You should receive a blank Statement of Evidence Form (SEF) at your welfare interview. This is the asylum application form that should be filled in with your lawyer.
The Statement of Evidence form has to be completed in English and must be received by the Home Office within 60 working days (this means days that are not weekends or public holidays) from the date you claimed asylum. This deadline can be extended (you can ask for more time).
If the Home Office does not receive the form within 60 days, they will write to your lawyer to ask why it has not been completed, and when it will be sent. If the Home Office still does not receive your form, the caseworker will speak to your social worker about your lawyer’s work, to make sure they are acting in your best interests.
It is very important that the Home Office receives this form, otherwise your interview will not go ahead.
The form should be filled in with the support of your lawyer. In this form, you and your lawyer will need to explain why you are scared for your life, why you cannot return to your country and so need the UK to protect you. It can be a difficult form to fill out, but it is very important. It will help you to move your case forward.
If you don’t have a lawyer at this time, your foster carer, key worker or social worker will help you find one. Your lawyer will ask you if you have any evidence (proof/ information/letters) to support your story about what would happen to you if you went back to your country.
Give your lawyer as much information as you can. This is confidential – this means your lawyer cannot repeat anything you tell them without your consent (this means your permission).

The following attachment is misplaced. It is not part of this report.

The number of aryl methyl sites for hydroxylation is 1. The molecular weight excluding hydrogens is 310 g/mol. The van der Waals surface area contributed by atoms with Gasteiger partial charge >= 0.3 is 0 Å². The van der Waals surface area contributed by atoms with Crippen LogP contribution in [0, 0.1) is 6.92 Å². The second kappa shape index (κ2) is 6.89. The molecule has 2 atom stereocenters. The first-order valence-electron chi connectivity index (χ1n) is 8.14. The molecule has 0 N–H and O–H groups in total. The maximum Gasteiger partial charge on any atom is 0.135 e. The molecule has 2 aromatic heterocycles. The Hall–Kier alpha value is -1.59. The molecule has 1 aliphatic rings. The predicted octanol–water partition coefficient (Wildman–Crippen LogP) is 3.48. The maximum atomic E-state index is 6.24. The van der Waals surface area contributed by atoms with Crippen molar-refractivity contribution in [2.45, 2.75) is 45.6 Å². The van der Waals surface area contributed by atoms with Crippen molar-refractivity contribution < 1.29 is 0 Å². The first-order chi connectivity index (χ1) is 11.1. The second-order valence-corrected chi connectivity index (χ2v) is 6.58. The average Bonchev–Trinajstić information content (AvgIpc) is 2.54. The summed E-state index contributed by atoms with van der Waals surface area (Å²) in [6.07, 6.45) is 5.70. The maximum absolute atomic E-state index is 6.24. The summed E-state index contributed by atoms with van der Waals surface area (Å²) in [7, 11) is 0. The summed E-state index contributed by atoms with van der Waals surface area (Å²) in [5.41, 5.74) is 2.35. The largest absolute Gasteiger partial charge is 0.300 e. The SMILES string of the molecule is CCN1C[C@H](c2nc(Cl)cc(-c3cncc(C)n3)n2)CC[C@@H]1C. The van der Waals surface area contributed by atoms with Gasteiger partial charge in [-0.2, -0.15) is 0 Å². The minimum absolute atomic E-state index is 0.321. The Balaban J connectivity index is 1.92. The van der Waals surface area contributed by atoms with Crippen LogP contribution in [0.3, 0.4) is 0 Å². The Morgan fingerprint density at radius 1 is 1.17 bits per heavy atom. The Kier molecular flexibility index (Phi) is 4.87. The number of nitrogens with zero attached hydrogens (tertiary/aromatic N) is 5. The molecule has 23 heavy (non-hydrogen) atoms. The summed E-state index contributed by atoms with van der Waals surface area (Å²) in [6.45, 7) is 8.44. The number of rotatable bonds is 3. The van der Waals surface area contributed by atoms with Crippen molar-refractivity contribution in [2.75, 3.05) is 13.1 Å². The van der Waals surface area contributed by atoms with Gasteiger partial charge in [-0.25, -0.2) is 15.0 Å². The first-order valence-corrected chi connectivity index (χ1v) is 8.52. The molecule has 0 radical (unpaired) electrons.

You are finding it difficult to explain to your lawyer why you cannot go back to your country.
If there is an adult you trust and find it easier to talk to, you could tell them your story about why you need to stay in the UK. They could write it down for you and ...
If there is an adult you trust and find it easier to talk to, you could tell them your story about why you need to stay in the UK. They could write it down for you and ask you questions if some things are not clear. You could then take this written information to your lawyer. You may also find it easier to draw pictures or find pictures on the internet to help explain what you want to say. If you are embarrassed about saying something difficult in front of someone, you might also want to try recording your voice on your phone and sending that to your lawyer. In your appointments with your lawyer, make sure you have an interpreter if you need one – even if you are confident in English. It can be harder to talk about difficult things in a language you are not as comfortable in. Make sure you ask your lawyer to give you time to explain yourself and if you don’t understand what they say, ask them to repeat or to explain it another way. Take your time and take breaks when you need them.